In insisting on the intrinsic distinctness of these three modes of putting a proposition, I am not maintaining that they may not coexist as regards one and the same subject. For what we have already concluded, we may, if we will, make a question of; and what we are asserting, we may of course conclude over again. We may assert, to one man, and conclude to another, and ask of a third; still, when we assert, we do not conclude, and, when we assert or conclude, we do not question.
2. The internal act of holding propositions is for the most part analogous to the external act of enunciating them; as there are three ways of enunciating, so are there three ways of holding them, each corresponding to each. These three mental acts are Doubt, Inference, and Assent. A question is the expression of a doubt; a conclusion is the expression of an act of inference; and an assertion is the expression of an act of assent. To doubt, for instance, is not to see one’s way to hold that Free-trade is or that it is not a benefit; to infer, is to hold on sufficient grounds that Free-trade may, must, or should be a benefit; to assent to the proposition, is to hold that Free-trade is a benefit.
Moreover, propositions, while they are the material of these three enunciations, are the objects of the three corresponding mental acts; and as without a proposition, there cannot be a question, conclusion, or assertion, so without a proposition there is nothing to doubt about, nothing to infer, nothing to assent to. Mental acts of whatever kind presuppose their objects.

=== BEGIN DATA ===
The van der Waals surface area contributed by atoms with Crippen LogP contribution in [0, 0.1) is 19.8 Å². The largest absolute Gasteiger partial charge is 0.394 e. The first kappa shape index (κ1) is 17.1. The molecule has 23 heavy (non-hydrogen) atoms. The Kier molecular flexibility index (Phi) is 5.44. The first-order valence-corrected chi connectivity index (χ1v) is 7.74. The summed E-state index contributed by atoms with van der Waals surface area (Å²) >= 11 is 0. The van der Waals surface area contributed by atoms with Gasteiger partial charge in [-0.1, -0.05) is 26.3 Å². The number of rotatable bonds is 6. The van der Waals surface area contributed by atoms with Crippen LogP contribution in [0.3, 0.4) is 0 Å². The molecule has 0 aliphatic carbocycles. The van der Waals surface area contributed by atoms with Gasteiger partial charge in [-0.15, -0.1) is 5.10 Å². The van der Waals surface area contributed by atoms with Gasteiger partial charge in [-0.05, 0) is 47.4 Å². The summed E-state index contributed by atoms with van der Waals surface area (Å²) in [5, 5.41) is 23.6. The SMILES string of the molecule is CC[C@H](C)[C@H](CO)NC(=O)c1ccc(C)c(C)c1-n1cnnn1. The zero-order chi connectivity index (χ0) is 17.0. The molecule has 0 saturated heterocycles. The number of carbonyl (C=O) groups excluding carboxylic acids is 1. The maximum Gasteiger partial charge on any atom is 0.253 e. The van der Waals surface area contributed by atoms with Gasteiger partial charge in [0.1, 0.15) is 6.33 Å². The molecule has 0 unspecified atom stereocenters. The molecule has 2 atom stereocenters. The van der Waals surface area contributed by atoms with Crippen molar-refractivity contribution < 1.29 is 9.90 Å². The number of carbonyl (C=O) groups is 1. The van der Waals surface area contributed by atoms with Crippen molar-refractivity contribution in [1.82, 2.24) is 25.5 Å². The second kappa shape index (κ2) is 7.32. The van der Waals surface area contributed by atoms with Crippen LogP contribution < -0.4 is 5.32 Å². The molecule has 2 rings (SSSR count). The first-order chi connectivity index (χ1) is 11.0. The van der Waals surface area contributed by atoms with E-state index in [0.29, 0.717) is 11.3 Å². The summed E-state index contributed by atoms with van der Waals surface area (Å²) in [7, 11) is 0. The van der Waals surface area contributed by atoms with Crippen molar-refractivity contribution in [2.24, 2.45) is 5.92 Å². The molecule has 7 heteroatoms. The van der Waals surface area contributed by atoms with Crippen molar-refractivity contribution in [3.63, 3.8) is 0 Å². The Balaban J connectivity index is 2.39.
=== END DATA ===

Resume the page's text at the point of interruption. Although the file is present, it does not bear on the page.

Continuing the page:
And, since the three enunciations are distinct from each other, therefore the three mental acts also, Doubt, Inference, and Assent, are, with reference to one and the same proposition, distinct from each other; else, why should their several enunciations be distinct? And indeed it is very evident, that, so far forth as we infer, we do not doubt, and that, when we assent, we are not inferring, and, when we doubt, we cannot assent.
And in fact, these three modes of entertaining propositions,—doubting them, inferring them, assenting to them, are so distinct in their action, that, when they are severally carried out into the intellectual habits of an individual, they become the principles and notes of three distinct states or characters of mind. For instance, in the case of Revealed Religion, according as one or other of these is paramount within him, a man is a sceptic as regards it; or a philosopher, thinking it more or less probable considered as a conclusion of reason; or he has an unhesitating faith in it, and is recognized as a believer. If he simply disbelieves, or dissents, he is assenting to the contradictory of the thesis, viz. that there is no Revelation.